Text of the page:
OK, Chris, I don't want you to feel all lonely up there on that preach-y pedestal (the image sort of reminds me of that great photograph of the guy sitting on top of the light pole in the middle of thousands of Habaneros on the day Fidel Castro sauntered in to take over Havana, Cuba, Maybe the real ire is partly an ex-pat thing. I've lived here 20+ years, because I love the Island and i just don't get it how people can live in one of the most beautiful places in the world and then set about trashing it.... So I will add to your very sensible suggestions about reinstating the stocks and pillory for such offences, but will drag my thoughts from the culture of our times. Maybe we can develop an educational game for young Cape Bretoners (are you listening, Matt?) that installs values of public cleanliness and civility by creating new Superheroes of Clean and Thoughtful.... For older folks, maybe we develop a monthly or quarterly contest that monetarily rewards those who bring the most garbage in to a free day at the municipal dump.... Maybe the municipality could award honorary Citizen of the Day titles to missionaries of Clean and Thoughtful, an honour that could entitle them to a limited lottery where prizes are normally-auctioned urban real estate with lots of owed back taxes (or which have been ticketed, unsuccessfully, for creating an unholy mess of an abandoned commercial space).... The possibilities are endless.....
Chris Bellemore My Post Follow Me
Great ideas. I know that various organizations adopt highways to keep them clean, but litter is a big problem right in the heart of communities as well. It could be something promoted through health care as an prevention initiative as well to get people off of their couches.
Joe Ward Follow Me
I was thinking about how there is a certain percentage of the population that simply does not care about their surroundings, or have respect for their community, regardless of where we are in the world. In the beautiful city of San Francisco, I worked near 6th and Market. Tourists certainly would never want to go into that part of the city. It was in the midst of slow tech startup gentrification. But open drug sales and addicts that lived and defecated in the streets were a daily thing in that section of the city. This was just a short walk from the city's financial district. I lived in the paradise of Puerto Rico for about 5 years. As amazing as that island is, the culture there had very little respect for it. Abandoned or street born satos (mixed breed dogs of the island) and cats were everywhere, and often splattered into the road, never to be picked up. Garbage was everywhere. Abandoned cars were along the roadsides in many of the otherwise beautiful areas, and the best place to put garbage on a beach seemed often to be wherever someone was standing. So seeing beautiful places littered and unappreciated isn't foreign to me. But it caused me to stop and think. Is there any place in the world where people universally have so much respect that they would act differently? I would say the answer is likely to be "no": It's almost analogous to seeing an attractive, beautifully dressed, miracle of nature (the human body) with a cigarette attached to it. :(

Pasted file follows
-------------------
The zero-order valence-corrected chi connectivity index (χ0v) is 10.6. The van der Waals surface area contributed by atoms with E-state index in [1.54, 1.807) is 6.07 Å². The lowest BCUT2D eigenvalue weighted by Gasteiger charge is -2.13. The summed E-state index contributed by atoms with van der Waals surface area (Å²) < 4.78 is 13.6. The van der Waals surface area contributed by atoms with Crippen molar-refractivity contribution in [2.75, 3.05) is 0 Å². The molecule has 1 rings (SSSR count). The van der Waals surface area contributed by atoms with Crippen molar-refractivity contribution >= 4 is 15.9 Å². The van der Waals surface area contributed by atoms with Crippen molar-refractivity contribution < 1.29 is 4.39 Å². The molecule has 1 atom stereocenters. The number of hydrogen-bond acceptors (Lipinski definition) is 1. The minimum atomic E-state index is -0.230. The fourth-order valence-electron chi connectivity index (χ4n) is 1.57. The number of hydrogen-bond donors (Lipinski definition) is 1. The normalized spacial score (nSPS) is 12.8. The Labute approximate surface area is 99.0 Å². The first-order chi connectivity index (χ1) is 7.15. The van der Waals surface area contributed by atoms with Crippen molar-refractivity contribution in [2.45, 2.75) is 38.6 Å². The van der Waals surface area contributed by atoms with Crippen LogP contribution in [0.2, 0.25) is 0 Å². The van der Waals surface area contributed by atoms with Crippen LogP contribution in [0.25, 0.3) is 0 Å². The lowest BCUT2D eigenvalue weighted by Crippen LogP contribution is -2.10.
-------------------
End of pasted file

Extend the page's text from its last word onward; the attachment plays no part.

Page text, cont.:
Richard Lorway Follow Me
To answer your question, I think that the way people behave publicly is a function of many things - education, local culture, family culture, poverty, ignorance, etc. Sometimes it can seem like humans are a scourge on the planet, but there are communities (and even countries) where this sort of behaviour is not the norm. Where people take responsibility for cleaning up after themselves because those are the community's expectations. So yes, there are places where littering and dumping garbage in the woods is not "normal" or even tolerated. Too bad we're not one of them.
Mathew Georghiou Follow Me
Perhaps why Singapore canes people who are caught chewing gum.
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Chris Bellemore My Post Follow Me
It certainly seems to be more of a problem in the more poverty stricken areas of the island. I'm not sure how it correlates but it certainly doesn't help with social issues. I commend you folks on your efforts. I'm not sure what the solution is with so many other issues out there, but I think acknowledging that it is a serious problem is a good start.
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Chris Bellemore My Post Follow Me
I did another scan of the shopping cart situation in North Sydney and it doesn't seem to be getting any better. I think that the local franchises officially gave up.
Jason Morrison Follow Me